Dry or not, suburbs played role in Prohibition
Prohibition, an era of American history seeing renewed interest sparked by a Ken Burns documentary airing on PBS, often conjures up largely urban images in the public's imagination.
But the suburban and, at the time, rural areas around Chicago were no strangers to the impacts of the 18th Amendment.
On the contrary, it was to such areas that mob figures would retreat for celebrations or business dealings to avoid the intense scrutiny of law enforcement in the city, said Diana Dretske, collections coordinator for the Lake County Discovery Museum near Wauconda.
The greatest threats the mobsters faced outside the Chicago city limits were from each other.
Late on June 1, 1930, three mobsters from the Capone, Druggan-Lake and O'Donner gangs were killed by machine-gun fire as they sat around a table at the Manning Hotel on Pistakee Lake, just outside Fox Lake. Two other people were wounded.
The shootings, which came to be known as the Fox Lake Massacre, were sparked by the ongoing war over bootleg beer distribution in the area, Dretske said.
The hotel had been getting its beer from George "Bugs" Moran, but had recently changed over to the Druggan-Lake gang as its supplier.
Moran rival Al Capone was more successful finding solace in Fox Lake, spending time at the Mineola Hotel at the height of his career.
Even ordinary citizens in Lake County took advantage of the relative laxity of law enforcement there, Dretske said.
Many of the farmers were Germans who quietly made beer and liquor for their own consumption on their properties.
"The idea of not being able to drink was considered crazy," Dretske said.
There are stories of a woman who collected money for the Red Cross and often brought in big donations in exchange for not reporting what she saw while visiting various properties, Dretske added.
Dretske's own father-in-law, who died only a few years ago at 100, lived near the Wisconsin border during Prohibition and said Green Bay and Sheridan roads near Lake Michigan were often busy after midnight with vehicles bringing alcohol to Chicago.
Pat Barch, Hoffman Estates village historian, said the previous owner of the farm later bought by Paul Hassell at Hillcrest and Jones roads allowed his property to be used by the Chicago mob for a major whiskey still.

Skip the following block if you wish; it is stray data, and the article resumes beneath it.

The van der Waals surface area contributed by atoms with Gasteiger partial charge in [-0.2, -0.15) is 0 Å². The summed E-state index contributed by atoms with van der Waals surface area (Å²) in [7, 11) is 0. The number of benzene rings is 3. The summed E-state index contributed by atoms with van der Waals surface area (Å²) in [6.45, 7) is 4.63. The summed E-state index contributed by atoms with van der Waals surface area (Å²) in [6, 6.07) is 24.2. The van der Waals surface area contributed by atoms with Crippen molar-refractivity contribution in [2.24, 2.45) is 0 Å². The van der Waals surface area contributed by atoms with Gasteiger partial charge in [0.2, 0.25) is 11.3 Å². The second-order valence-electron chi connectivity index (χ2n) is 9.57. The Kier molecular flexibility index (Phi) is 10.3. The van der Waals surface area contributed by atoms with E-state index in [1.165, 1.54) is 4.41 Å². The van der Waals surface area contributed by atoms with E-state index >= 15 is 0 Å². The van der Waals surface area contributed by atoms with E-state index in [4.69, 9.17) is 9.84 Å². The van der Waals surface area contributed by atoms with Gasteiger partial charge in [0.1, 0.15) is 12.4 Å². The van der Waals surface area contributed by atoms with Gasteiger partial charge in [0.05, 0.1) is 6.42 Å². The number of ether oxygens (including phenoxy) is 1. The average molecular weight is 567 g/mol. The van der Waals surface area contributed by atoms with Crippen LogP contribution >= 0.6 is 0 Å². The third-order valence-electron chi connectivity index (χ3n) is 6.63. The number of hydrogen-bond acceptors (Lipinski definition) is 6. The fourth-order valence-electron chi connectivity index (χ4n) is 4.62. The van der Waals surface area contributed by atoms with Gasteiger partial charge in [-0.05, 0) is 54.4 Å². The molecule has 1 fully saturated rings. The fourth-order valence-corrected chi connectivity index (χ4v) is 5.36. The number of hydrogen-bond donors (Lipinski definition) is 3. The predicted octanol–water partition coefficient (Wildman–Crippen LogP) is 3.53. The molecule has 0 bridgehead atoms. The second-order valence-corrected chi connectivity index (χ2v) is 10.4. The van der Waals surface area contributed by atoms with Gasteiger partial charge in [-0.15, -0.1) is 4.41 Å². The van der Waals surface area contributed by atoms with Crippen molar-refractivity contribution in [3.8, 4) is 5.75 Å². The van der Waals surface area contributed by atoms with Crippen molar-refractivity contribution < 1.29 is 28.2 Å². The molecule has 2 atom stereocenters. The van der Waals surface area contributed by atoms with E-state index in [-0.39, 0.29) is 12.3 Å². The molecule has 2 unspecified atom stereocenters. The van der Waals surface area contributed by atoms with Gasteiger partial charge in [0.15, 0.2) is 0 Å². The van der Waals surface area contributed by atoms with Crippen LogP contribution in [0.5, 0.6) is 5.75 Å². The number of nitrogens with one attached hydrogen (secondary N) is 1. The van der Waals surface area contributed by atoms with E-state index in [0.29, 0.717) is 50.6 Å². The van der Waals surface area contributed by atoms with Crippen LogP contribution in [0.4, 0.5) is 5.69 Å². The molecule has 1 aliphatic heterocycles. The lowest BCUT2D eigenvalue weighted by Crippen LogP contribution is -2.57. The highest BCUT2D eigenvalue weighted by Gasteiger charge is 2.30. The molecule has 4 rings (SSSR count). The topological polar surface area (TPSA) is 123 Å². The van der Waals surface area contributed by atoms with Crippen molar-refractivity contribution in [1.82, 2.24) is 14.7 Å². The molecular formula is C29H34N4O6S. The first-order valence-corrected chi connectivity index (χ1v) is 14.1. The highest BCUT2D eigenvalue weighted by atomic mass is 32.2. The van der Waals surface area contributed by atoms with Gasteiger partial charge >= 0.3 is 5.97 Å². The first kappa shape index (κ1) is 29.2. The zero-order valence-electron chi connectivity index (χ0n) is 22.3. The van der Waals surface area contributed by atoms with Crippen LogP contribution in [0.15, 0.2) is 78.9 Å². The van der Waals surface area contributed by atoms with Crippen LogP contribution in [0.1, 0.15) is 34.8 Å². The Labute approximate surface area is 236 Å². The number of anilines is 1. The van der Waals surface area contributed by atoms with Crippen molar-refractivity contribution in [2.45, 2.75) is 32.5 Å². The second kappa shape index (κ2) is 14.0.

The mob reportedly considered the spring water that fed the still to be the best it ever found, Barch said. Capone's association with the group has been inferred but was never specifically mentioned.
While some in the modern-day suburbs worked to circumvent the law, residents of Des Plaines and Maine Township voted local dry ordinances into effect in 1915 -- five years before Prohibition became the law of the land.
At the time of the Maine Township vote in April 1914, there were 13 saloons operating in the township, newspaper reports said.
According to the 1975 book "Des Plaines: A History" by Mark Henkes, the city came to be called "Dry Plaines" and provided some of the earliest examples in the country of businesses being raided by police for selling and stocking beer.
Even after Prohibition was being nationally enforced in the early '20s, homes on Brown Street in Des Plaines were being regularly raided by police, according to Henkes.
At the time, it was easy for families with the know-how to make their own alcohol, Henkes wrote. It was buying and selling it that invited risk.
While every period of history has its share of unverifiable stories and rumors, Prohibition is a particularly difficult era to pin down because of its very nature, said Jane Rozek, local history librarian at the Schaumburg Township District Library.
No one at the time was publicizing or documenting their participation in what were illegal activities, leaving mostly unreliable anecdotes of what people heard about others, she said.
For example, while there are lots of stories about local farmers operating stills in their barns during Prohibition, there isn't much in the way of photographic evidence of this.
"There's unfortunately just not that much to go on," Rozek said.